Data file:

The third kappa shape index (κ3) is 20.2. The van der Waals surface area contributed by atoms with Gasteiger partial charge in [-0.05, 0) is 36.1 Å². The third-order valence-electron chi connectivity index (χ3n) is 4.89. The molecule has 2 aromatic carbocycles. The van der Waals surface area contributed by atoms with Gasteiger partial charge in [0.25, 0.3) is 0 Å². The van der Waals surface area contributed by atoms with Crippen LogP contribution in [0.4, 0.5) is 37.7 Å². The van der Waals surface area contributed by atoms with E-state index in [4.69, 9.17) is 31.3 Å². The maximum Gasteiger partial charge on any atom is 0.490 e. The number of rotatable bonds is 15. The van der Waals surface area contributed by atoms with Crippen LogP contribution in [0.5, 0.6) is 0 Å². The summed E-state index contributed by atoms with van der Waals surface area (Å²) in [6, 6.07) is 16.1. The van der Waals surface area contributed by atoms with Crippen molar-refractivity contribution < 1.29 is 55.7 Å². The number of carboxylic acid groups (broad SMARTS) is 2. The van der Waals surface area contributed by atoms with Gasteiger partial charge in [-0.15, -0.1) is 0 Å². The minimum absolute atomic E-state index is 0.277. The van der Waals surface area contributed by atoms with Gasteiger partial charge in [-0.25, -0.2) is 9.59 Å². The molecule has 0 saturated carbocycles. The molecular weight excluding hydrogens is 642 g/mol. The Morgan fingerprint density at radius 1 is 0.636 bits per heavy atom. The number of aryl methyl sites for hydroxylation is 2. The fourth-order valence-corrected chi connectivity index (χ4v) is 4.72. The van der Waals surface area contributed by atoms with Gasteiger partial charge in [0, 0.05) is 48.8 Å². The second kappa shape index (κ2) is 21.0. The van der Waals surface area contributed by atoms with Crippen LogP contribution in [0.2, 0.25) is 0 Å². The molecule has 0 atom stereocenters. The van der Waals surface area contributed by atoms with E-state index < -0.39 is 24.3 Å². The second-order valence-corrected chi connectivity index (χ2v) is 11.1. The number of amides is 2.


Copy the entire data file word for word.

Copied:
The third kappa shape index (κ3) is 20.2. The van der Waals surface area contributed by atoms with Gasteiger partial charge in [-0.05, 0) is 36.1 Å². The third-order valence-electron chi connectivity index (χ3n) is 4.89. The molecule has 2 aromatic carbocycles. The van der Waals surface area contributed by atoms with Gasteiger partial charge in [0.25, 0.3) is 0 Å². The van der Waals surface area contributed by atoms with Crippen LogP contribution in [0.4, 0.5) is 37.7 Å². The van der Waals surface area contributed by atoms with E-state index in [4.69, 9.17) is 31.3 Å². The maximum Gasteiger partial charge on any atom is 0.490 e. The number of rotatable bonds is 15. The van der Waals surface area contributed by atoms with Crippen LogP contribution in [0.5, 0.6) is 0 Å². The summed E-state index contributed by atoms with van der Waals surface area (Å²) in [6, 6.07) is 16.1. The van der Waals surface area contributed by atoms with Crippen molar-refractivity contribution < 1.29 is 55.7 Å². The number of carboxylic acid groups (broad SMARTS) is 2. The van der Waals surface area contributed by atoms with Gasteiger partial charge in [-0.15, -0.1) is 0 Å². The minimum absolute atomic E-state index is 0.277. The van der Waals surface area contributed by atoms with Gasteiger partial charge in [-0.25, -0.2) is 9.59 Å². The molecule has 0 saturated carbocycles. The molecular weight excluding hydrogens is 642 g/mol. The Morgan fingerprint density at radius 1 is 0.636 bits per heavy atom. The number of aryl methyl sites for hydroxylation is 2. The fourth-order valence-corrected chi connectivity index (χ4v) is 4.72. The van der Waals surface area contributed by atoms with Gasteiger partial charge in [0, 0.05) is 48.8 Å². The second kappa shape index (κ2) is 21.0. The van der Waals surface area contributed by atoms with Crippen LogP contribution in [0.2, 0.25) is 0 Å². The molecule has 0 atom stereocenters. The van der Waals surface area contributed by atoms with E-state index < -0.39 is 24.3 Å². The second-order valence-corrected chi connectivity index (χ2v) is 11.1. The number of amides is 2.